a bourgeois revolution in the period 1911–13 in China, which led to the overthrow of the Manchu (Ch’ing) dynasty and the proclamation of the Chinese republic. The revolution broke out in the year hsinhai of the old Chinese calendar—hence its name.
The Hsinhai Revolution stemmed from the historical necessity of destroying the yoke of the foreign Manchu monarchy, which preserved the feudal order in China’s political and socioeconomic life, and from the historical necessity of ending the dominance of foreign imperialism. The moving forces of the revolution were the national bourgeoisie, the urban petite bourgeoisie, the peasantry, the workers, and the liberal landowners. The revolutionary organization T’ung-meng Hui played a prominent part in preparing the revolution.
The revolution broke out on Oct. 10, 1911, with a victorious revolt by troops in the city of Wuch’ang. By the end of November 1911, Manchu rule had been overthrown in 15 provinces of South, Central, and North China. The revolutionary wing of the bourgeoisie was economically weak and politically immature, and as a result, representatives of the liberal bourgeoisie and liberal landowners came to power in many provinces.
The Manchu court was in a difficult position. On the advice of Chinese feudal reactionaries and Anglo-American diplomats, it installed in power General Yüan Shih-k’ai, a prominent Chinese feudal lord and creator of the reactionary Peiyang (northern) army. On Nov. 2, 1911, Yüan was declared prime minister and commander in chief of the army. He initiated a policy of maneuvering between the Ch’ing dynasty and the revolutionaries, a policy well suited to the interests of the Chinese feudal-comprador reaction and international imperialism. On Dec. 18, 1911, the leaders of the republican camp officially opened negotations in Shanghai with the Yüan government. On Dec. 26, 1911, Sun Yat-sen, the principal leader of the Tung-meng Hui, returned to China from emigration. On December 29, delegates from the rebellious provinces met in Nanking and chose Sun Yat-sen to be the provisional president of the Chinese republic; he took office on Jan. 1, 1912.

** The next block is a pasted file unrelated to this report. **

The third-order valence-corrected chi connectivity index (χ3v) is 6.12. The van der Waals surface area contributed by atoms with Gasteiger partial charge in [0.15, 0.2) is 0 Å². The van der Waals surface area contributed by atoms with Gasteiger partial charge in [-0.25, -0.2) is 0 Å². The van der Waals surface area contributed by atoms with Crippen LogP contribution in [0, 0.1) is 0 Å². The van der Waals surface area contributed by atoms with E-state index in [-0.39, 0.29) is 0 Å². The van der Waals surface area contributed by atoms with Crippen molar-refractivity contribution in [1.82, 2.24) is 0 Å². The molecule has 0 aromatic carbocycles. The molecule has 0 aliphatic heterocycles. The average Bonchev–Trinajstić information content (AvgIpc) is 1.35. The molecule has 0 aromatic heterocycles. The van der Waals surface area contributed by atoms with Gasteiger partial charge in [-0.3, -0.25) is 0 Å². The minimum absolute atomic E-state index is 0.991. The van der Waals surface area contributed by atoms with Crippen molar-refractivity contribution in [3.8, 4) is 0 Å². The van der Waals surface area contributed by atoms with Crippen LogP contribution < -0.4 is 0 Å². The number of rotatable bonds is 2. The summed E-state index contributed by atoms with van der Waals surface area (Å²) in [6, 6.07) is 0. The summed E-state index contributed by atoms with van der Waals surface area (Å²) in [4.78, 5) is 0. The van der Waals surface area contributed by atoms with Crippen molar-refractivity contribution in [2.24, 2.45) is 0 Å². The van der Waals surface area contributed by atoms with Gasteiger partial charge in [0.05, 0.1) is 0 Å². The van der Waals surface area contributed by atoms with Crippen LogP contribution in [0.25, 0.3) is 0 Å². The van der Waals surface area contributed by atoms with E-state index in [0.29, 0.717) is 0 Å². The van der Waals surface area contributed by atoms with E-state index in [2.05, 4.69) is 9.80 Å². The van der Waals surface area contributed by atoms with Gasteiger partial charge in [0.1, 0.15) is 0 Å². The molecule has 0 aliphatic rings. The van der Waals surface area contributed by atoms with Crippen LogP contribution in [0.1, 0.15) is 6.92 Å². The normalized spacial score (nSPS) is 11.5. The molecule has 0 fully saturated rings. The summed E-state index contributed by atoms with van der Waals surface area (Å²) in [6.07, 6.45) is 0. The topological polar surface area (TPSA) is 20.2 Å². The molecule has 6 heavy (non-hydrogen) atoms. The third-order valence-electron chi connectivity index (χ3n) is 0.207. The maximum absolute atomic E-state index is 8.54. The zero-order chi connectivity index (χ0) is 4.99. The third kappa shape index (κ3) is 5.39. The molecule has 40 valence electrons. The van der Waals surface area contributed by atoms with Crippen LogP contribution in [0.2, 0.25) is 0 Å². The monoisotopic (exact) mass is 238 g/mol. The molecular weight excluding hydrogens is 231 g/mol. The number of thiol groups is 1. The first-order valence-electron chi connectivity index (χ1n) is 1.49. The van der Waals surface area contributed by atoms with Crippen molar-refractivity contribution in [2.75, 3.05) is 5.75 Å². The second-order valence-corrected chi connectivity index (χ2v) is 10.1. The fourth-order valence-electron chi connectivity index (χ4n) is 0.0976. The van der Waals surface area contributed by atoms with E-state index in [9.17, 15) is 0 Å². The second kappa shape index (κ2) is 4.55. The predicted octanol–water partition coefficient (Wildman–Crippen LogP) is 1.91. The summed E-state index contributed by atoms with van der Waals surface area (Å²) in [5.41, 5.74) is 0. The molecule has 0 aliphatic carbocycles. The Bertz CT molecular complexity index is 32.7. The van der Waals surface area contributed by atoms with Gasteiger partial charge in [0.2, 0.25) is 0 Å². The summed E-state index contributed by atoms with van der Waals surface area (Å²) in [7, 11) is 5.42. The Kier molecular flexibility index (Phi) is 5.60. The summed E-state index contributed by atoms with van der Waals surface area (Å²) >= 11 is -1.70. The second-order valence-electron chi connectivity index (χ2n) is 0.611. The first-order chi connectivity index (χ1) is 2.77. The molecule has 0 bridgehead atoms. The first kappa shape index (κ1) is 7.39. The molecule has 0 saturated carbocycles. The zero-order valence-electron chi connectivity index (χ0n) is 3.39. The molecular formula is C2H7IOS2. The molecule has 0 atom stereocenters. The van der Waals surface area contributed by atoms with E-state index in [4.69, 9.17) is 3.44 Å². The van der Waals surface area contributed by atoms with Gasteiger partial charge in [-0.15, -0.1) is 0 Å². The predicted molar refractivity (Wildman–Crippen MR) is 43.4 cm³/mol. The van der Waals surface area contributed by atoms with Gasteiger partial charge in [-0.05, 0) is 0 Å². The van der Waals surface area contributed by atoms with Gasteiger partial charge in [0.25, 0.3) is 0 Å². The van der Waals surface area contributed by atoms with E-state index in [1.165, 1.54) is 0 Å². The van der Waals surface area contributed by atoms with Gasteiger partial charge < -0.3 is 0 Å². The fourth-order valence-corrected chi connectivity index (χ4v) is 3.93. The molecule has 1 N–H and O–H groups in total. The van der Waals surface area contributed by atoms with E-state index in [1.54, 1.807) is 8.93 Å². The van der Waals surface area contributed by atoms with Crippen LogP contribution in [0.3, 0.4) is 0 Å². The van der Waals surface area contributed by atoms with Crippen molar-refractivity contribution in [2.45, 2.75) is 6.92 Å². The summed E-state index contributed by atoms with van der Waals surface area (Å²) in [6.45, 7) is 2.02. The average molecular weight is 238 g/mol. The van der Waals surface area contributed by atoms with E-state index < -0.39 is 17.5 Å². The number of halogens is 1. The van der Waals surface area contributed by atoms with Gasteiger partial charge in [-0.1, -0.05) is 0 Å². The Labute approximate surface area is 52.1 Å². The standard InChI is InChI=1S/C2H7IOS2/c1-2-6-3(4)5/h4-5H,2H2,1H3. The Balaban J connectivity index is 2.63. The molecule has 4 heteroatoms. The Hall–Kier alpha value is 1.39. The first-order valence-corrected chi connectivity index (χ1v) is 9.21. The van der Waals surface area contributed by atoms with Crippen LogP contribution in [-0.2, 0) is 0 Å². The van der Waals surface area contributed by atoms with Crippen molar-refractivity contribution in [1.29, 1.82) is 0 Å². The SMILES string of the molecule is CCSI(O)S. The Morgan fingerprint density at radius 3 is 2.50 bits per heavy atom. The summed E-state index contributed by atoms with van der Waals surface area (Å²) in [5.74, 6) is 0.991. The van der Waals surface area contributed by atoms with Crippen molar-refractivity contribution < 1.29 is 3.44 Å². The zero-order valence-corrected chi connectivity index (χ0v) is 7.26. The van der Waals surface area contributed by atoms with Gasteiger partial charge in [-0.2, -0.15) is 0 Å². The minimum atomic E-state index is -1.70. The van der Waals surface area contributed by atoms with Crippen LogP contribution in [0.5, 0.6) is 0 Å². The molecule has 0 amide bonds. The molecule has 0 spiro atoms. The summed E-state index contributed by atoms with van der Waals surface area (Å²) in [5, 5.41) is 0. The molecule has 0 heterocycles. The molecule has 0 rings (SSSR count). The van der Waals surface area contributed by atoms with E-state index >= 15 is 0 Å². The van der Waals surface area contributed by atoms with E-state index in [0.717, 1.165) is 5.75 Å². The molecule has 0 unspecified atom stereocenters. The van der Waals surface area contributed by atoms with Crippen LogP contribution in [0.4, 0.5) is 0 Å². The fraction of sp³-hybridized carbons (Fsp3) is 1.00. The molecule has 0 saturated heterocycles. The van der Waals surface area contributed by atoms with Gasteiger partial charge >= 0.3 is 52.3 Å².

The imperialist powers did not recognize the Nanking government. They refused to hand over the income due the government from the Chinese maritime customs, which they controlled, and they threatened the government with direct armed intervention. The conciliatory majority of the revolutionary camp demanded that Sun Yat-sen yield the presidency to Yüan. The proletariat had no independent political role, and there was no active peasant movement in the country.
On Feb. 12, 1912, the Manchu emperor abdicated, and on Feb. 13, 1912, Sun Yat-sen yielded to external and internal counterrevolutionary pressure and resigned, leaving the presidency on Apr. 1, 1912. On Feb. 15, 1912, the Nanking assembly elected Yüan provisional president.
Relying on international imperialism and Chinese reactionary forces and exploiting the liberals’ support and the bourgeois democrats’ weakness, Yüan began preparations for the establishment of a personal military dictatorship. The Tung-meng hui and its successor—the Kuomintang, created in August 1912—lacked the support of the broad popular masses; their reliance on the bourgeois-democratic provisional constitution, ratified by the Nanking assembly on Mar. 10, 1912, as a means of averting a military dictatorship, could not save the revolution from defeat. At the end of March 1913, on Yüan’s secret instructions, Sung Chiao-jen, the Kuomintang candidate for prime minister, was assassinated. On Apr. 27, 1913, in defiance of the will of the parliament, the Yüan government, in an attempt to strengthen its finances, signed an agreement with an imperialist banking consortium to borrow £25 million. This was the beginning of an undisguised government coup. Sun Yat-sen called on the people to rise aginst the Yüan government, but in August 1913 the Peiyang forces crushed the revolt. Yüan Shih-k’ai then established a feudal-military dictatorship in China.
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E. A. BELOV